Columbia Pictures was aghast when the latest script for the adaptation of Michael Lewis' Moneyball arrived. So much so that they've put the project in turnaround. Oh, and: production was supposed to start next week.
Per a Variety report that dropped today, Columbia Studio head Amy Pascal hated the script so much when she got it, she shut down production on the movie, which was supposed to start Monday in Phoenix. The script, adapted from Lewis' book by Steve Zaillian (American Gangster, Schindler's List) and Steven Soderbergh, had changed so much since Pascal had first seen it, that she's given Soderbergh and Pitt the weekend to find a new home for the movie, either with Paramount or Warner Bros.
The movie, starring Brad Pitt, Demetri Martin, and a bunch of actual baseball players (David Justice, et al) isn't exactly a traditional baseball flick, but this was also the project that ended up sidelining Steven Soderbergh's epic - and hopefully, epically flamboyant - musical take on the life of Cleopatra ("Cleo"), so, you know, you get what you pay for. Variety suggests that if they can't line someone else up to take over the bill of the movie, Columbia's either going to (A) try to replace Soderbergh on the project, (B) delay production indefinitely until Soderbergh and Pascal can agree on what's going to happen once the thing gets back into gear or (C) scrap the entire thing.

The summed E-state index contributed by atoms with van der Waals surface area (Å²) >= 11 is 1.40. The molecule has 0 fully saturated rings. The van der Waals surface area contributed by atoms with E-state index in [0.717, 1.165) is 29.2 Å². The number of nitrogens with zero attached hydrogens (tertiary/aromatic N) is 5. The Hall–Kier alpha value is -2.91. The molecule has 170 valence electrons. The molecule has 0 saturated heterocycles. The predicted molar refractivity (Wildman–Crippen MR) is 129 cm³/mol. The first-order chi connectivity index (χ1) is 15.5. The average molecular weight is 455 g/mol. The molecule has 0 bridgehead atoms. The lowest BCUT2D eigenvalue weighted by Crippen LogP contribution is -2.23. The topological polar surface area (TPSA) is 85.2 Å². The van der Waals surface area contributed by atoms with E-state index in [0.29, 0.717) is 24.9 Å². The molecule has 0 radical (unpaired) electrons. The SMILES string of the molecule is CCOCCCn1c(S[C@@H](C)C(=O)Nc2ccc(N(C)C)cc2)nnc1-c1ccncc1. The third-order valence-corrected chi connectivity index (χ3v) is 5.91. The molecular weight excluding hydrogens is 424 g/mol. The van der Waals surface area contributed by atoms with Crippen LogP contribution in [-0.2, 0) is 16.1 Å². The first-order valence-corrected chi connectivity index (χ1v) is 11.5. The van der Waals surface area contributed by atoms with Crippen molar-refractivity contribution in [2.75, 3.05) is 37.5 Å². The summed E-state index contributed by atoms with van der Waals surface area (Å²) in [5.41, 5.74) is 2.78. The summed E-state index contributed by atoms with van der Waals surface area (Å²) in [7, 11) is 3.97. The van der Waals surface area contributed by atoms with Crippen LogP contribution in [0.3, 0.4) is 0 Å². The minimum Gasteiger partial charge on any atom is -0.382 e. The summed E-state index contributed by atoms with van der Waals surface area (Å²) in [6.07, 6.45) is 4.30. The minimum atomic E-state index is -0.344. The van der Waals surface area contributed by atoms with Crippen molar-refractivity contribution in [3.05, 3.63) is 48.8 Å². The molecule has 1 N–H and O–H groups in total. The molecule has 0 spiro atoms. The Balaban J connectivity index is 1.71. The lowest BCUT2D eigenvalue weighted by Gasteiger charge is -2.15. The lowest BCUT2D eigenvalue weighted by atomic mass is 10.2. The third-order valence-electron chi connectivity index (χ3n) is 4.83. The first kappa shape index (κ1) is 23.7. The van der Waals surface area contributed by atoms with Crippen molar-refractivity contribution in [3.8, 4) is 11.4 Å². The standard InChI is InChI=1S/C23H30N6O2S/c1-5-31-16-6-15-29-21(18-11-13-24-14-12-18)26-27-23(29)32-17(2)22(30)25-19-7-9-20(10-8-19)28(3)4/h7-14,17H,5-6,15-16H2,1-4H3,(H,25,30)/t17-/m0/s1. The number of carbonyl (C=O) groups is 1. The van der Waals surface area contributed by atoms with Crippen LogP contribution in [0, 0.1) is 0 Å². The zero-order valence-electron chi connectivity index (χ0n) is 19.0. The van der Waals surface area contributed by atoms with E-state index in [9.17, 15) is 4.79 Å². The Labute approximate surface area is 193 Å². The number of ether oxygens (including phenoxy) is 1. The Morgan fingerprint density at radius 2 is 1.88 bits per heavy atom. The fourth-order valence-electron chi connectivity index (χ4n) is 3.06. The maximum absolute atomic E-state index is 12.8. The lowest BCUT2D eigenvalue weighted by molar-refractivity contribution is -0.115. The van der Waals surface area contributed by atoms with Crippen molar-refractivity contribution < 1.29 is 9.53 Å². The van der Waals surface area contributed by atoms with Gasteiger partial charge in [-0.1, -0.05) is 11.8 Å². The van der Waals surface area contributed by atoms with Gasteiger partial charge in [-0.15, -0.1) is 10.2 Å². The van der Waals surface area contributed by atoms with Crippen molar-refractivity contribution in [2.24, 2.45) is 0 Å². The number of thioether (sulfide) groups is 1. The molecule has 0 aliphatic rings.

Meanwhile, Michael Lewis is still sitting on piles of money from his Vanity Fair writing contract and this, while a small bump in the road for him, certainly isn't the end of it. This project's far too beloved by Hollywood for it to go anywhere but (eventually) into production, and Brad Pitt's probably not going to stick around if Soderbergh gets taken off of it.
But most importantly, here's the list of facepalm-worthy baseball wordplay Variety used in their report:
"Columbia Pictures has dropped the ball"
"attempting to get another studio to play ball in a game that will play out"
"turnaround news on "Moneyball" is surprising, given that had reached the equivalent of third base"
"Oakland A's general manager who found success fielding competitive teams for low cost"